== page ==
By Marlene Greer, Correspondent
Spring skiing – the very thought conjures up images of sunny days gliding down glistening mountain slopes in a light jacket and enjoying lunch outside on the deck of the ski lodge.
But spring skiing can be a bit of a crap shoot. The perfect combination of sun and sun-softened snow and you’re living the dream. Too hot and you’re mucking through slush. Too cold and you’re chattering over rock hard ice. Not quite cold enough with a storm, and the worst conditions possible – rain.
My daughter and I had mostly mucking and chattering at Oregon’s Mt. Bachelor over the three-day Easter weekend. And yes, even rain at the base, if only briefly. But we did manage to enjoy one glorious morning skiing mid-mountain and the summit in some nice, soft snow.
I’d been to Mt. Bachelor about 10 years before and loved the mountain – and still love it despite the not-so-ideal recent ski conditions. It’s a big mountain, 3,700 acres, with skiing on all sides, and it’s easy to navigate.
Weaving in and out of trees, if that’s what you like, can be done off nearly every mid-mountain run. The barren northwest face of the Serengetti Plains and the East Bowls give experts multiple opportunities to blaze their own trail from the summit across challenging terrain. And the 360-degree views on sunny spring days of the snow-capped peaks of the Cascades and the high-desert valley below are worth a look from anywhere on the mountain
Our first day at Bachelor coincided with the tail end of a storm that shrouded the 9,000-foot peak in clouds. Though the chairlift to the summit was open, poor visibility forced the closure of the back side of the mountain. No problem for us since we are intermediate skiers and the entire back is double black diamond runs only.
On the ride up the chairlift, we met a friendly volunteer mountain guide. Once she learned this was our first day and my daughter’s first time at Bachelor, she let loose with a fount of information.
She gave us tips on the best areas to ski for the conditions that day, runs we might like, and what was groomed and what wasn’t. She and other helpful hosts can be found at strategic spots around the mountain to assist those needing directions, advice or just their picture taken.
We heeded the guide’s advice and headed to the east side of the mountain where the partial sun made for softer skiing. The summit, she warned, would be hard ice until late morning.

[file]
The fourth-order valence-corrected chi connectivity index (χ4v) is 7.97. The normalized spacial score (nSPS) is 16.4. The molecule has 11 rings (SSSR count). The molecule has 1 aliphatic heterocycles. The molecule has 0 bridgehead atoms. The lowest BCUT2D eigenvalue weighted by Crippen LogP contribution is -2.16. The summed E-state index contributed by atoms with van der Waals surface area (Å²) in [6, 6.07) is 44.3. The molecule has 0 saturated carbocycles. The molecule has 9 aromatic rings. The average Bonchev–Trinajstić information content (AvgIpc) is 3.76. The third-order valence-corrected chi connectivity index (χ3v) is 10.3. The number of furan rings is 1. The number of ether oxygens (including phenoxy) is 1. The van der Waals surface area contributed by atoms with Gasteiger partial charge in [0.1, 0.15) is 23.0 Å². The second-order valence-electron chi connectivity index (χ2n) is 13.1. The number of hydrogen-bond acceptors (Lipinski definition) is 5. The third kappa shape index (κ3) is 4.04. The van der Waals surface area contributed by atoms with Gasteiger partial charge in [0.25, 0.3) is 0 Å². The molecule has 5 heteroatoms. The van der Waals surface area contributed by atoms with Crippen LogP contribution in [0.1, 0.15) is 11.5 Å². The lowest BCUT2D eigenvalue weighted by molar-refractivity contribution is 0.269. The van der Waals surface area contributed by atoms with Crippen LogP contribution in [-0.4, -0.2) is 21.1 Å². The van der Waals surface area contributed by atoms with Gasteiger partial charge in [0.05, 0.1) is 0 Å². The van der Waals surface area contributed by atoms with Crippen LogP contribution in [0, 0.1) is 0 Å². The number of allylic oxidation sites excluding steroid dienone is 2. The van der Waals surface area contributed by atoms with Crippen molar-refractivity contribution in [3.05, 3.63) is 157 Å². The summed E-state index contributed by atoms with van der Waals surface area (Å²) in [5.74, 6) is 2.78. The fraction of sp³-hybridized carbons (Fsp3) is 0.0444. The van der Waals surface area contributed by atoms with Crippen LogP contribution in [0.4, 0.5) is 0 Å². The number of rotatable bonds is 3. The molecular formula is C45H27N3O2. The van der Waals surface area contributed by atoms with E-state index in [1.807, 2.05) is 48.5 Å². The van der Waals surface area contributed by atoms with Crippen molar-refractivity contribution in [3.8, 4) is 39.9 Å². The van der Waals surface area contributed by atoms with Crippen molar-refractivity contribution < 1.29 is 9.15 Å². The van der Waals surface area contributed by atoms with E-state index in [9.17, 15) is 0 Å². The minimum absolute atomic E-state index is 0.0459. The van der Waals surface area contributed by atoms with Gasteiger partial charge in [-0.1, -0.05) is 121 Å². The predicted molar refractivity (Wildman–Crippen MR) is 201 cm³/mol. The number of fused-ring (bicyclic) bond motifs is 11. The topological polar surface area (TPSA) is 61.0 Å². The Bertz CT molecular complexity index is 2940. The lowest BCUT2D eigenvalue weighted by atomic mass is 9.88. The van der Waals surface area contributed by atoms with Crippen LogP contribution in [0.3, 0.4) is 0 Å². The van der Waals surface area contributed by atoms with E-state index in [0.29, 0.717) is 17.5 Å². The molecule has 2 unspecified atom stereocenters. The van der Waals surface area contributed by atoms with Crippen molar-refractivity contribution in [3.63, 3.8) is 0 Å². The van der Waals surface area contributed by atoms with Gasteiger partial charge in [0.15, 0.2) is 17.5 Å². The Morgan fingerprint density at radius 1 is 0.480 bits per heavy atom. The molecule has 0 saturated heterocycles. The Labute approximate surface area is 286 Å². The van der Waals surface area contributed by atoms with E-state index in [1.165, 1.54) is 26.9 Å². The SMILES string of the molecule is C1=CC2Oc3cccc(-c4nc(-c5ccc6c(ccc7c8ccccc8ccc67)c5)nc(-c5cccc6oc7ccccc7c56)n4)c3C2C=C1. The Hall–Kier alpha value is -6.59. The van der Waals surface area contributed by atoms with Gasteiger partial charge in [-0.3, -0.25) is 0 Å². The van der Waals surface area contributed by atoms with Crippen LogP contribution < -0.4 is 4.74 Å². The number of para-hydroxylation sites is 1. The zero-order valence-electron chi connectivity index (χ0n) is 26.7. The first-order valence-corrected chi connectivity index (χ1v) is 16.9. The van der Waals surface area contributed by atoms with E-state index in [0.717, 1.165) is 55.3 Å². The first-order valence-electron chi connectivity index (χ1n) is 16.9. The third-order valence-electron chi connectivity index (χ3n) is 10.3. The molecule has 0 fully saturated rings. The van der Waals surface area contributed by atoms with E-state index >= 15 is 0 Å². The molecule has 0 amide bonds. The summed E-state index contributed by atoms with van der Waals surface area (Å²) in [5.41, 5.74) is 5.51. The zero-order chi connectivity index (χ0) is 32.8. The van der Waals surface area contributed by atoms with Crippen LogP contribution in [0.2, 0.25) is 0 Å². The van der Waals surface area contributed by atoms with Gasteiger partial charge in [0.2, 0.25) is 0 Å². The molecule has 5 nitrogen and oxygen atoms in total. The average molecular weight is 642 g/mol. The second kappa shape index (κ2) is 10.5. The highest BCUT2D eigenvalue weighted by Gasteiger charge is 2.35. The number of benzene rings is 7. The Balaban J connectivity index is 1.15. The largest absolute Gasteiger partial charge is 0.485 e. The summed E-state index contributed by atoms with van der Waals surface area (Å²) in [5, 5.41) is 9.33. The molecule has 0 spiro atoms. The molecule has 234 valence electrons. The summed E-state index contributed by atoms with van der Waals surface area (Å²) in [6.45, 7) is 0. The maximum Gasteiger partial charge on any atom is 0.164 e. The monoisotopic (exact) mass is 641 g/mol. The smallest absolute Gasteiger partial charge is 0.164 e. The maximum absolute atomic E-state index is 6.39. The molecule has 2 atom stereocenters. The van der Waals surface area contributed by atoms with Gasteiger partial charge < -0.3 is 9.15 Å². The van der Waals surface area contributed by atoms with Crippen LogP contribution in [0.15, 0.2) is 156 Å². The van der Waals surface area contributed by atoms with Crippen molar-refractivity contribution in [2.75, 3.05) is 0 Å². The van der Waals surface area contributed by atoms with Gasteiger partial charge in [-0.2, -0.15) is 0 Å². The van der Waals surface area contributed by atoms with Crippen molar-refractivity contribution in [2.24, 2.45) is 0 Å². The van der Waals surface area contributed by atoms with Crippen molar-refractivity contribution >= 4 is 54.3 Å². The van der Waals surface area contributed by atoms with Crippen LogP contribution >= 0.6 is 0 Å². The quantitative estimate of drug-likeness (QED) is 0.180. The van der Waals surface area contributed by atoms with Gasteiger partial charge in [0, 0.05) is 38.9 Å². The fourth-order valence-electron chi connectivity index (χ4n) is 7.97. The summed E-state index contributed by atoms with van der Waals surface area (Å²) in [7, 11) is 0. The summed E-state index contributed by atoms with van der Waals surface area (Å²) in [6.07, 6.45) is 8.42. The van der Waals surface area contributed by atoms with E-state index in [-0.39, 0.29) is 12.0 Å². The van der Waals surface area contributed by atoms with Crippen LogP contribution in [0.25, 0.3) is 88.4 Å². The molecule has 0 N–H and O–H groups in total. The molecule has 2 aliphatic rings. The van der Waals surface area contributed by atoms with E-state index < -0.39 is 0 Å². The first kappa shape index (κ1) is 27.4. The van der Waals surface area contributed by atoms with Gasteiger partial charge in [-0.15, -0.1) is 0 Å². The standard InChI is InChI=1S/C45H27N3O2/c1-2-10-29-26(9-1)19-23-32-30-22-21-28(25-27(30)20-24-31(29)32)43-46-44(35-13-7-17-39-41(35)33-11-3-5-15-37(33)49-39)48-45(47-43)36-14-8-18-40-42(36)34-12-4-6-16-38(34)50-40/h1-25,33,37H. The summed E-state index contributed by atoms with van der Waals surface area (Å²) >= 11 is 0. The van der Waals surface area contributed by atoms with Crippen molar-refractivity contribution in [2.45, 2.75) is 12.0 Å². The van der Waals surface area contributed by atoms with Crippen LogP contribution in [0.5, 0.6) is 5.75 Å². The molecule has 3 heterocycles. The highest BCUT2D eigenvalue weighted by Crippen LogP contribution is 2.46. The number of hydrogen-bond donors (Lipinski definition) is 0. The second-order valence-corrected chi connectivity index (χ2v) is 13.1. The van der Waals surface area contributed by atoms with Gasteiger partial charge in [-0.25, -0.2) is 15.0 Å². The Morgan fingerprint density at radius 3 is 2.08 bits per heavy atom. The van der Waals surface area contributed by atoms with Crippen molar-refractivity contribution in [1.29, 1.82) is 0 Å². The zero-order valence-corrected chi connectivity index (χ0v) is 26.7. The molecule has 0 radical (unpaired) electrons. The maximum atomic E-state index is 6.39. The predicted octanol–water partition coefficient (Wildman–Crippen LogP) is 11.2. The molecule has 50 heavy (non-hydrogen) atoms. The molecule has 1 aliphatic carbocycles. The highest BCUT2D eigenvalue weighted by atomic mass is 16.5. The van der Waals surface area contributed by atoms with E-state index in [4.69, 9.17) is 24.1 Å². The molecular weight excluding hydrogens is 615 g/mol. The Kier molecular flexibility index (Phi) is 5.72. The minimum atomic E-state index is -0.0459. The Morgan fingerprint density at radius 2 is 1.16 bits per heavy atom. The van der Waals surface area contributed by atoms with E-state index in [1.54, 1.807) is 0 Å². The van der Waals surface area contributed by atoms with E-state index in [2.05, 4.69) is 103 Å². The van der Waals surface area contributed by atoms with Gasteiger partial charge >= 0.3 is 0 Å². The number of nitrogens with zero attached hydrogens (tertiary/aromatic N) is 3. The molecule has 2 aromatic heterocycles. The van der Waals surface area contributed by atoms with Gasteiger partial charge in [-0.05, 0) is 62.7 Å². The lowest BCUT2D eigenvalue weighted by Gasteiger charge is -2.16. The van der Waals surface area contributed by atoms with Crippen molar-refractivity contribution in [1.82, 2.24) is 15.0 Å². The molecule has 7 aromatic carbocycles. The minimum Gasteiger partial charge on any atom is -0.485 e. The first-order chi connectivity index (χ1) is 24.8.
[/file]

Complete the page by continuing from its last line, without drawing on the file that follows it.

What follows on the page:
Morning skiing from mid-mountain to the base was nice but became slushy by noon when the temperature reached the mid-40s – our cue to head to the summit, which by then had softened considerably and offered good skiing.
By afternoon an inch of snow fell at the summit and light rain fell at the base. Fortunately the snow and rain lasted less than an hour and was not heavy. The next two days was all sunshine and full-on spring skiing, with a few people hitting the slopes in shorts, T-shirts and even tanktops.
Mt. Bachelor is located 22 miles west of Bend, Oregon. It’s mostly a mountain for experienced skiers – 60% of the terrain is labeled as advanced or expert – but has plenty of fun and challenging intermediate terrain, and a small area for beginners.
The east side of the mountain has so many intermediate runs we spent the entire day skiing just that part of the mountain. The next day we explored the west side where we frequently found ourselves the only skiers on a run and no lift lines.
Mt. Bachelor is known for its long ski season. Jamie, a 20-something local from Bend, says he expects to be skiing at Bachelor until May 31. Officially, the ski resort’s website indicates the mountain is open to late May.
Locals like Jamie and other Oregonians make up most of the mountain’s daily ridership. Portland residents Eleann, 7, and her father were enjoying spring break and Easter at Mt. Bachelor. The family, originally from Barcelona, Spain, moved to Portland two years ago. The software engineer says the family prefers skiing at Mt. Bachelor rather than Oregon’s other major ski resort, Mt. Hood Meadows, even though Hood is closer to Portland.
“The snow is better, and it’s less crowded,” he said. By better snow he explained that the snow at Mt. Bachelor is drier and stays better longer.
Mt. Bachelor’s current base depth is 100 inches, mid-mountain is 123 inches. All areas remain open, though three chairlifts serving those areas are now closed for the season. And with snowy weather and powder skiing back in the forecast for the weekend, you just might find your ideal spring skiing at Mt. Bachelor.